The Fiscal Elephant in the Room

WSJ budgetThose that know me well know that I have been following the entitlements issue for over 15 years. I feel that the leadership of the American Academy of Actuaries has blown it royally over this whole period, and before, through and before the Greenspan commission (his worst legacy). We had a chance to warn the nation, and did not do it. We allowed actuaries who could do the math, but didn’t understand the politics, to write in our journals, and talk to Congress, and suggest that everything would be fine.

Well, things are fine now, and they might be fine for the next president, but they won’t be fine by the 2020 election.

I am talking about Medicare/Medicaid. Unless there are significant changes made, there is no way that we can afford the promises that have been made.  The graph from the Wall Street Journal (from this fine article), on the right, depicts spending excluding interest.  Including interest payments makes the graph worse, and more so as time goes on.  In general, Americans don’t like sending more than 20% of GDP to the Federal Government.  By 2020, that will no longer be possible to avoid, unless significant changes are made.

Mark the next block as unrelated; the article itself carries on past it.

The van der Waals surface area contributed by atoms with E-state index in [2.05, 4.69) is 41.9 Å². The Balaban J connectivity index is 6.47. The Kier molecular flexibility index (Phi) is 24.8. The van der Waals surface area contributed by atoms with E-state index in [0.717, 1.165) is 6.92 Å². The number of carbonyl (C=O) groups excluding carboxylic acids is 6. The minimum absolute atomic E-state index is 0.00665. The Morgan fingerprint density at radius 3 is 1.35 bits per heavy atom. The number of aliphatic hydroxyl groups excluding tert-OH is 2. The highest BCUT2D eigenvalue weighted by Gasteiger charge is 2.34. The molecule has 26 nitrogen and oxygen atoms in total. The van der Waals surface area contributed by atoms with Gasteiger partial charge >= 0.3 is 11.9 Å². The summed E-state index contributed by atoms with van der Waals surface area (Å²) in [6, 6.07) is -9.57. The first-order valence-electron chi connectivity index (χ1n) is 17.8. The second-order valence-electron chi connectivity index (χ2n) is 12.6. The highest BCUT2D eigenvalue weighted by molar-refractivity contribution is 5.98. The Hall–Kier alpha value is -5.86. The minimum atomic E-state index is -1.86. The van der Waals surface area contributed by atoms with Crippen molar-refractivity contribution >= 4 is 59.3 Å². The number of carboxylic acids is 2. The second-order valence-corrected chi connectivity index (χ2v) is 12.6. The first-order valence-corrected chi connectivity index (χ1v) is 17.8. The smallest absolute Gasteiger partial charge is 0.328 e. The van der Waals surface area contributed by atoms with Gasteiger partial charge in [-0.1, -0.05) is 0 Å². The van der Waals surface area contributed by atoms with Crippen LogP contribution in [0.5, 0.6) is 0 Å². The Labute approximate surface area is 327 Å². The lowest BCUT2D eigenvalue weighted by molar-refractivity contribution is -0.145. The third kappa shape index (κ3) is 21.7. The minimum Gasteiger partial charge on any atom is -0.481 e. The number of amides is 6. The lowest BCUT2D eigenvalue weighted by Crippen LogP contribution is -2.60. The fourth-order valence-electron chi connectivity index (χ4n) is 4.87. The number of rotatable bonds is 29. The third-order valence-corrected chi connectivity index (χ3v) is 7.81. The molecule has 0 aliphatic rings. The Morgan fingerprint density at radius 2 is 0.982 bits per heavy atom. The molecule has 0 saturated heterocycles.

This is the same issue that faces every state in the nation (except Wisconsin) and the Federal Government over their retiree health care programs; they didn’t set aside money for the future payments, but decided to pay-as-it-goes.  Now, what choices are there to remedy the situation?  Not many good ones:

  • Raise taxes significantly.
  • Raise the age for Medicare eligibility to 75 or so (don’t phase it in).
  • Means-test eligibility (lousy incentives there, as it is for Medicaid)
  • Eliminate part D now, while there is no imperative to keep it.
  • Create a reimbursement system that forces the creation of a two-tier medical system.  For the elderly, it will mean limited help in their waning years.  Treatments for expensive prolonging of life will have to come out of private sources.  Call it the Federal Elderly HMO.

The likely solution will involve all five policy options in some form.  How it works out depends on how much political resistance the elderly Baby Boomers will put up.  Another political hurdle: much as I dislike National Health Care, that is a wild card in this mix.  That could be the de facto way that limits the benefit payments that seniors receive.

I’m not into doom and gloom.  I manage money that is invested in stocks, and I have to look for advantage every day.  But we have put off real reform of entitlements for over 25 years, and we continue to do so.  Which of our six remaining presidential candidates is willing to talk about reforming Medicare?  I haven’t heard any of them go that way; it just loses votes.  But when it is hitting us between the eyes twelve years from now, younger people will be incented to vote in politicians that will curb benefits.

My investment implication is this: don’t rely on Medicare existing in its current form past 2020.  Plan today for the medical care you will need then.  Unless you have a funded private plan behind you, that means saving for the future costs.